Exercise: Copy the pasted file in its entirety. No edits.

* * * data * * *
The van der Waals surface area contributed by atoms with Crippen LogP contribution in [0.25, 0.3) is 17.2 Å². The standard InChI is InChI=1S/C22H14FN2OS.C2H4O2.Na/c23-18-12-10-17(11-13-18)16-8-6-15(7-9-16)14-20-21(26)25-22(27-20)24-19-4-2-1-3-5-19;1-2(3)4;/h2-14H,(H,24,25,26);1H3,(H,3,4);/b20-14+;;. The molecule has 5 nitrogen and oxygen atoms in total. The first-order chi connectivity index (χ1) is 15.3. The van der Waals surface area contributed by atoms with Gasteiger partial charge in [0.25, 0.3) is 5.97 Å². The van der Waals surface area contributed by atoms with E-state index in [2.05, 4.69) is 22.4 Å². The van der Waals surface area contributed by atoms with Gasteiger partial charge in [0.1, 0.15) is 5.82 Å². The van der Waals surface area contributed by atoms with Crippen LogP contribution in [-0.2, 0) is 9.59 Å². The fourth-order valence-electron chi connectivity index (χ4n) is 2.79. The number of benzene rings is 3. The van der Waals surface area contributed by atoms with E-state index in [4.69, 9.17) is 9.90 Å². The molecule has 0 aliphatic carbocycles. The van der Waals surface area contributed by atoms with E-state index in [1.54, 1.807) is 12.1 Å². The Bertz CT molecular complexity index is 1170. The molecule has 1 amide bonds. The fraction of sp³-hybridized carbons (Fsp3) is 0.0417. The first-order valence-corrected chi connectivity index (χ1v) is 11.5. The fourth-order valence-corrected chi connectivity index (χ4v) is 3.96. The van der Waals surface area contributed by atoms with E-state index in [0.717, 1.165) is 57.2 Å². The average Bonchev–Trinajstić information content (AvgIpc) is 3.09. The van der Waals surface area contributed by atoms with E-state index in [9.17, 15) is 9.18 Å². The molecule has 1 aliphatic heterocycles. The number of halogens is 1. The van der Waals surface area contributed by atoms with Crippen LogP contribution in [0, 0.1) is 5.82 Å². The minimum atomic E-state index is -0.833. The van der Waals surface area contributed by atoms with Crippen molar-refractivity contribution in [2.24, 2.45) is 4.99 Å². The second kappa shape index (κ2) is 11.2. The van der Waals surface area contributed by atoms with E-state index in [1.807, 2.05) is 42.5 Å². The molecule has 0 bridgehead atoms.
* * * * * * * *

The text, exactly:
The van der Waals surface area contributed by atoms with Crippen LogP contribution in [0.25, 0.3) is 17.2 Å². The standard InChI is InChI=1S/C22H14FN2OS.C2H4O2.Na/c23-18-12-10-17(11-13-18)16-8-6-15(7-9-16)14-20-21(26)25-22(27-20)24-19-4-2-1-3-5-19;1-2(3)4;/h2-14H,(H,24,25,26);1H3,(H,3,4);/b20-14+;;. The molecule has 5 nitrogen and oxygen atoms in total. The first-order chi connectivity index (χ1) is 15.3. The van der Waals surface area contributed by atoms with Gasteiger partial charge in [0.25, 0.3) is 5.97 Å². The van der Waals surface area contributed by atoms with E-state index in [2.05, 4.69) is 22.4 Å². The van der Waals surface area contributed by atoms with Gasteiger partial charge in [0.1, 0.15) is 5.82 Å². The van der Waals surface area contributed by atoms with Crippen LogP contribution in [-0.2, 0) is 9.59 Å². The fourth-order valence-electron chi connectivity index (χ4n) is 2.79. The number of benzene rings is 3. The van der Waals surface area contributed by atoms with E-state index in [4.69, 9.17) is 9.90 Å². The molecule has 0 aliphatic carbocycles. The van der Waals surface area contributed by atoms with E-state index in [1.54, 1.807) is 12.1 Å². The Bertz CT molecular complexity index is 1170. The molecule has 1 amide bonds. The fraction of sp³-hybridized carbons (Fsp3) is 0.0417. The first-order valence-corrected chi connectivity index (χ1v) is 11.5. The fourth-order valence-corrected chi connectivity index (χ4v) is 3.96. The van der Waals surface area contributed by atoms with E-state index in [0.717, 1.165) is 57.2 Å². The average Bonchev–Trinajstić information content (AvgIpc) is 3.09. The van der Waals surface area contributed by atoms with E-state index in [9.17, 15) is 9.18 Å². The molecule has 1 aliphatic heterocycles. The number of halogens is 1. The van der Waals surface area contributed by atoms with Crippen LogP contribution in [0, 0.1) is 5.82 Å². The minimum atomic E-state index is -0.833. The van der Waals surface area contributed by atoms with Crippen molar-refractivity contribution in [2.24, 2.45) is 4.99 Å². The second kappa shape index (κ2) is 11.2. The van der Waals surface area contributed by atoms with E-state index in [1.807, 2.05) is 42.5 Å². The molecule has 0 bridgehead atoms.